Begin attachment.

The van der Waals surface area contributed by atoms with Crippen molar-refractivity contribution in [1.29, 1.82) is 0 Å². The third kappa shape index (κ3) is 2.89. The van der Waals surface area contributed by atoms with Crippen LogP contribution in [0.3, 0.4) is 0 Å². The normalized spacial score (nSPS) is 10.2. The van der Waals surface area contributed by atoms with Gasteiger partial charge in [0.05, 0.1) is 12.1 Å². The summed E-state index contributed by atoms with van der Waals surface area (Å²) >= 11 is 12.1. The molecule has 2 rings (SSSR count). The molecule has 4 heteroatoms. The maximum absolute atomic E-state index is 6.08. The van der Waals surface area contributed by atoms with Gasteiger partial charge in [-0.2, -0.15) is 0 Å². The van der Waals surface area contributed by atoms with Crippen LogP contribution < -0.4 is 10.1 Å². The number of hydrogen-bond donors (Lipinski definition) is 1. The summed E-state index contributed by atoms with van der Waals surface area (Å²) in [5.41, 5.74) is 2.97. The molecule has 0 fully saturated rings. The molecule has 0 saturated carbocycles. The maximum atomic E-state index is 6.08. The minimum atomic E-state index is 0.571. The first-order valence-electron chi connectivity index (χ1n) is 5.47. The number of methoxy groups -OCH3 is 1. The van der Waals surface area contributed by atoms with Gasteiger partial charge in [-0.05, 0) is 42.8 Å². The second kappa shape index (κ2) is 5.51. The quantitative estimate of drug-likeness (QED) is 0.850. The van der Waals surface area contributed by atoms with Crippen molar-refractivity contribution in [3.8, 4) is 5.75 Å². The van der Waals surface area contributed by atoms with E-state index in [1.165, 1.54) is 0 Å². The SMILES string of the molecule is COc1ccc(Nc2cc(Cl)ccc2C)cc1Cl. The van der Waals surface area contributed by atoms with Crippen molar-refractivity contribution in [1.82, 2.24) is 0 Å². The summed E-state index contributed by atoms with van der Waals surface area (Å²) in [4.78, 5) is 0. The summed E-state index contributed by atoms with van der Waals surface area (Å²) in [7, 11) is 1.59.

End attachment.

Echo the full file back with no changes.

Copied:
The van der Waals surface area contributed by atoms with Crippen molar-refractivity contribution in [1.29, 1.82) is 0 Å². The third kappa shape index (κ3) is 2.89. The van der Waals surface area contributed by atoms with Crippen LogP contribution in [0.3, 0.4) is 0 Å². The normalized spacial score (nSPS) is 10.2. The van der Waals surface area contributed by atoms with Gasteiger partial charge in [0.05, 0.1) is 12.1 Å². The summed E-state index contributed by atoms with van der Waals surface area (Å²) >= 11 is 12.1. The molecule has 2 rings (SSSR count). The molecule has 4 heteroatoms. The maximum absolute atomic E-state index is 6.08. The van der Waals surface area contributed by atoms with Gasteiger partial charge in [-0.2, -0.15) is 0 Å². The van der Waals surface area contributed by atoms with Crippen LogP contribution < -0.4 is 10.1 Å². The number of hydrogen-bond donors (Lipinski definition) is 1. The summed E-state index contributed by atoms with van der Waals surface area (Å²) in [5.41, 5.74) is 2.97. The molecule has 0 fully saturated rings. The molecule has 0 saturated carbocycles. The maximum atomic E-state index is 6.08. The minimum atomic E-state index is 0.571. The first-order valence-electron chi connectivity index (χ1n) is 5.47. The number of methoxy groups -OCH3 is 1. The van der Waals surface area contributed by atoms with Gasteiger partial charge in [-0.05, 0) is 42.8 Å². The second kappa shape index (κ2) is 5.51. The quantitative estimate of drug-likeness (QED) is 0.850. The van der Waals surface area contributed by atoms with Crippen molar-refractivity contribution in [3.8, 4) is 5.75 Å². The van der Waals surface area contributed by atoms with E-state index in [1.165, 1.54) is 0 Å². The SMILES string of the molecule is COc1ccc(Nc2cc(Cl)ccc2C)cc1Cl. The van der Waals surface area contributed by atoms with Crippen molar-refractivity contribution in [1.82, 2.24) is 0 Å². The summed E-state index contributed by atoms with van der Waals surface area (Å²) in [4.78, 5) is 0. The summed E-state index contributed by atoms with van der Waals surface area (Å²) in [7, 11) is 1.59.